Perhaps most concerning, LeBron James is looking awful on defense. Whilst the soon to be 37 year old isn’t the every possession lock down stopper of his prime, he’s still been able to step up when needed and his other-worldly reading of the play has made him an excellent off ball defender and defensive coach in the floor. This season, however, James’ defense away from the ball has been utterly appalling. Any player willing to make hard cuts off the ball is catching LeBron with his head turned and feet flat, allowing easy shots at the rim.

On offense, the Lakers have their issues, too. Chief among them is how to get the best out of Westbrook when he doesn’t have the ball. Encouragingly, he’s setting more ball screens than he ever has which should allow him to play off James and Davis, getting downhill where he can still be devastating despite his waning athleticism.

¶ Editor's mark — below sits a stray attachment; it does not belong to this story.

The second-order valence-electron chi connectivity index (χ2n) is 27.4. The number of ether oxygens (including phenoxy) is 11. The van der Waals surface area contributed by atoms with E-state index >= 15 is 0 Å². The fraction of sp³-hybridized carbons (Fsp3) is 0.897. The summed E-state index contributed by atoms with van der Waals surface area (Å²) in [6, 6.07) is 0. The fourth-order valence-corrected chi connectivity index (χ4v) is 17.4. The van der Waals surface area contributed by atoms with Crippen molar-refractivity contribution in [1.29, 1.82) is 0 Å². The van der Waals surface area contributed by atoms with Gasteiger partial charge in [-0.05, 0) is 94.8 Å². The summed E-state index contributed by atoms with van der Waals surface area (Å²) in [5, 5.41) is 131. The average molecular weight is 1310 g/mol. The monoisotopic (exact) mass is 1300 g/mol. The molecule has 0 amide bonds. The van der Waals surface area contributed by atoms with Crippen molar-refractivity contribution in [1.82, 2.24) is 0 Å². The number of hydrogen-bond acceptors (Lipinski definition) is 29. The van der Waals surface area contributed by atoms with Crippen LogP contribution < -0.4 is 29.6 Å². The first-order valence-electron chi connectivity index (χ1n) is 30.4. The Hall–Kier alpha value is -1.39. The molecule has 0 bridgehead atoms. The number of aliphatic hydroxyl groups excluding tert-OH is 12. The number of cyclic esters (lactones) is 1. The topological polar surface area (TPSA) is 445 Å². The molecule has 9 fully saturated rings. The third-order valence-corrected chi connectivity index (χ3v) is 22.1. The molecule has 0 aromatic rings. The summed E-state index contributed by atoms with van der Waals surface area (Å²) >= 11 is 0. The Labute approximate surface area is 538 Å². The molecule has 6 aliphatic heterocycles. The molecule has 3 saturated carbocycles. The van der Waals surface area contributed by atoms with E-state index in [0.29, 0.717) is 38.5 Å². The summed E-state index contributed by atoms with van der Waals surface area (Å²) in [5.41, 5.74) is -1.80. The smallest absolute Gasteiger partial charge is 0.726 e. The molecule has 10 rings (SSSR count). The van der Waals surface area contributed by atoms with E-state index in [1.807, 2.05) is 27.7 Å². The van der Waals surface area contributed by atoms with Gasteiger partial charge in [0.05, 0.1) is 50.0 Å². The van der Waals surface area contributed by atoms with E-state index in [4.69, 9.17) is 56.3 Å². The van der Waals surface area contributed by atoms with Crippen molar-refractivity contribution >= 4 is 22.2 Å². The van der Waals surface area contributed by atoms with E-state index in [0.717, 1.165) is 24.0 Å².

This writer doesn’t doubt that the Lakers will figure out their offense, but until they can ratchet up their defensive effectiveness, they’ll continue to struggle.

The Bulls hot start is a mirage.

Chicago won their opening four games for the first time since their final championship year in 1997, before a narrow loss to the aforementioned Knicks broke their perfect start. Unlike New York, however, it would be wise to ignore the hype.

Chicago’s opening wins came against a Pelicans team missing Zion Williamson, a pair of games against the moribund Pistons – themselves missing #1 pick Cade Cunningham – and the resurgent Raptors in a match that they almost threw away.

Now, take a look at their upcoming schedule: